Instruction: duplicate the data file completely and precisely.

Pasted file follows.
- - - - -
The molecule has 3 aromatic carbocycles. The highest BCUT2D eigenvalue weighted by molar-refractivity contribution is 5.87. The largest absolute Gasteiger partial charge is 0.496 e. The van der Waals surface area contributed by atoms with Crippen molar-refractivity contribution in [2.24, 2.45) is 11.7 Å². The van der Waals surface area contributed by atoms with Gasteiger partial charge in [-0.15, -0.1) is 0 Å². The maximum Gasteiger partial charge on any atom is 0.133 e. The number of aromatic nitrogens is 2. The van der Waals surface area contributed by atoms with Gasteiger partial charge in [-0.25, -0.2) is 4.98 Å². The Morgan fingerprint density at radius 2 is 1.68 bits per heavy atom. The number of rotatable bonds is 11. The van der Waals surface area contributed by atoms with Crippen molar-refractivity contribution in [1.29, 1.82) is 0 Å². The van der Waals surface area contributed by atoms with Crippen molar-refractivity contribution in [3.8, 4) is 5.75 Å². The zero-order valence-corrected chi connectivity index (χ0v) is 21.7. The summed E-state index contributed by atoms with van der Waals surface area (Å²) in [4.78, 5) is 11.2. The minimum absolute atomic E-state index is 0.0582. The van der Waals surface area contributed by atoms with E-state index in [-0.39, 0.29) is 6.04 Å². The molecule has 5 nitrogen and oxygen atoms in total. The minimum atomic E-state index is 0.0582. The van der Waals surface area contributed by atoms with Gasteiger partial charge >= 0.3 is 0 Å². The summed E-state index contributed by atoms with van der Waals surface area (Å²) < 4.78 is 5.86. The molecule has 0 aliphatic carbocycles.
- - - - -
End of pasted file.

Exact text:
The molecule has 3 aromatic carbocycles. The highest BCUT2D eigenvalue weighted by molar-refractivity contribution is 5.87. The largest absolute Gasteiger partial charge is 0.496 e. The van der Waals surface area contributed by atoms with Crippen molar-refractivity contribution in [2.24, 2.45) is 11.7 Å². The van der Waals surface area contributed by atoms with Gasteiger partial charge in [-0.15, -0.1) is 0 Å². The maximum Gasteiger partial charge on any atom is 0.133 e. The number of aromatic nitrogens is 2. The van der Waals surface area contributed by atoms with Gasteiger partial charge in [-0.25, -0.2) is 4.98 Å². The Morgan fingerprint density at radius 2 is 1.68 bits per heavy atom. The number of rotatable bonds is 11. The van der Waals surface area contributed by atoms with Crippen molar-refractivity contribution in [1.29, 1.82) is 0 Å². The van der Waals surface area contributed by atoms with Crippen molar-refractivity contribution in [3.8, 4) is 5.75 Å². The zero-order valence-corrected chi connectivity index (χ0v) is 21.7. The summed E-state index contributed by atoms with van der Waals surface area (Å²) in [4.78, 5) is 11.2. The minimum absolute atomic E-state index is 0.0582. The van der Waals surface area contributed by atoms with E-state index in [-0.39, 0.29) is 6.04 Å². The molecule has 5 nitrogen and oxygen atoms in total. The minimum atomic E-state index is 0.0582. The van der Waals surface area contributed by atoms with Gasteiger partial charge >= 0.3 is 0 Å². The summed E-state index contributed by atoms with van der Waals surface area (Å²) < 4.78 is 5.86. The molecule has 0 aliphatic carbocycles.